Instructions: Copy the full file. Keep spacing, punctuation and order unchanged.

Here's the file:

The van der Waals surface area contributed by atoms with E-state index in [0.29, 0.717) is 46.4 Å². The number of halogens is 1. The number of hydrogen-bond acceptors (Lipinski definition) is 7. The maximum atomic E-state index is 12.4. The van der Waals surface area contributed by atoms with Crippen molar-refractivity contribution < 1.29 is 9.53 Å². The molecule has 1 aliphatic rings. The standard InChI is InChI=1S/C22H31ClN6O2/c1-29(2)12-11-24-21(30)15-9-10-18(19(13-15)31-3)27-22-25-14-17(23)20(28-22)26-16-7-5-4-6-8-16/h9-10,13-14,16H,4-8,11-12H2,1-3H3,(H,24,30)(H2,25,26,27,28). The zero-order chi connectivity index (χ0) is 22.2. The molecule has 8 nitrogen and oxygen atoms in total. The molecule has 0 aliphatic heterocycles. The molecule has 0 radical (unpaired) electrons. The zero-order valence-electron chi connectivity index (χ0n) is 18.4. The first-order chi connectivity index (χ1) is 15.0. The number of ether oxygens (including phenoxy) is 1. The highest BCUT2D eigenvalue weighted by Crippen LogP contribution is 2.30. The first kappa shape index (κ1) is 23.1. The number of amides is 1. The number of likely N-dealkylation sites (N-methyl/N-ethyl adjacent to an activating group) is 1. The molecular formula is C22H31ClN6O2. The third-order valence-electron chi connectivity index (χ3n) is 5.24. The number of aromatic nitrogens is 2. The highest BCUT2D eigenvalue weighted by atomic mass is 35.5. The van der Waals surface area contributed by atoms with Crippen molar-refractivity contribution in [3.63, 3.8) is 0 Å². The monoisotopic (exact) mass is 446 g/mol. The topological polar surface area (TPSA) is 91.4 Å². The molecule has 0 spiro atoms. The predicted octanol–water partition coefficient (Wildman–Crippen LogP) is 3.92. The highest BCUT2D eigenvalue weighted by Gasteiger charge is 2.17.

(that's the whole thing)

The van der Waals surface area contributed by atoms with E-state index in [0.29, 0.717) is 46.4 Å². The number of halogens is 1. The number of hydrogen-bond acceptors (Lipinski definition) is 7. The maximum atomic E-state index is 12.4. The van der Waals surface area contributed by atoms with Crippen molar-refractivity contribution < 1.29 is 9.53 Å². The molecule has 1 aliphatic rings. The standard InChI is InChI=1S/C22H31ClN6O2/c1-29(2)12-11-24-21(30)15-9-10-18(19(13-15)31-3)27-22-25-14-17(23)20(28-22)26-16-7-5-4-6-8-16/h9-10,13-14,16H,4-8,11-12H2,1-3H3,(H,24,30)(H2,25,26,27,28). The zero-order chi connectivity index (χ0) is 22.2. The molecule has 8 nitrogen and oxygen atoms in total. The molecule has 0 aliphatic heterocycles. The molecule has 0 radical (unpaired) electrons. The zero-order valence-electron chi connectivity index (χ0n) is 18.4. The first-order chi connectivity index (χ1) is 15.0. The number of ether oxygens (including phenoxy) is 1. The highest BCUT2D eigenvalue weighted by Crippen LogP contribution is 2.30. The first kappa shape index (κ1) is 23.1. The number of amides is 1. The number of likely N-dealkylation sites (N-methyl/N-ethyl adjacent to an activating group) is 1. The molecular formula is C22H31ClN6O2. The third-order valence-electron chi connectivity index (χ3n) is 5.24. The number of aromatic nitrogens is 2. The highest BCUT2D eigenvalue weighted by atomic mass is 35.5. The van der Waals surface area contributed by atoms with Crippen molar-refractivity contribution in [3.63, 3.8) is 0 Å². The monoisotopic (exact) mass is 446 g/mol. The topological polar surface area (TPSA) is 91.4 Å². The molecule has 0 spiro atoms. The predicted octanol–water partition coefficient (Wildman–Crippen LogP) is 3.92. The highest BCUT2D eigenvalue weighted by Gasteiger charge is 2.17.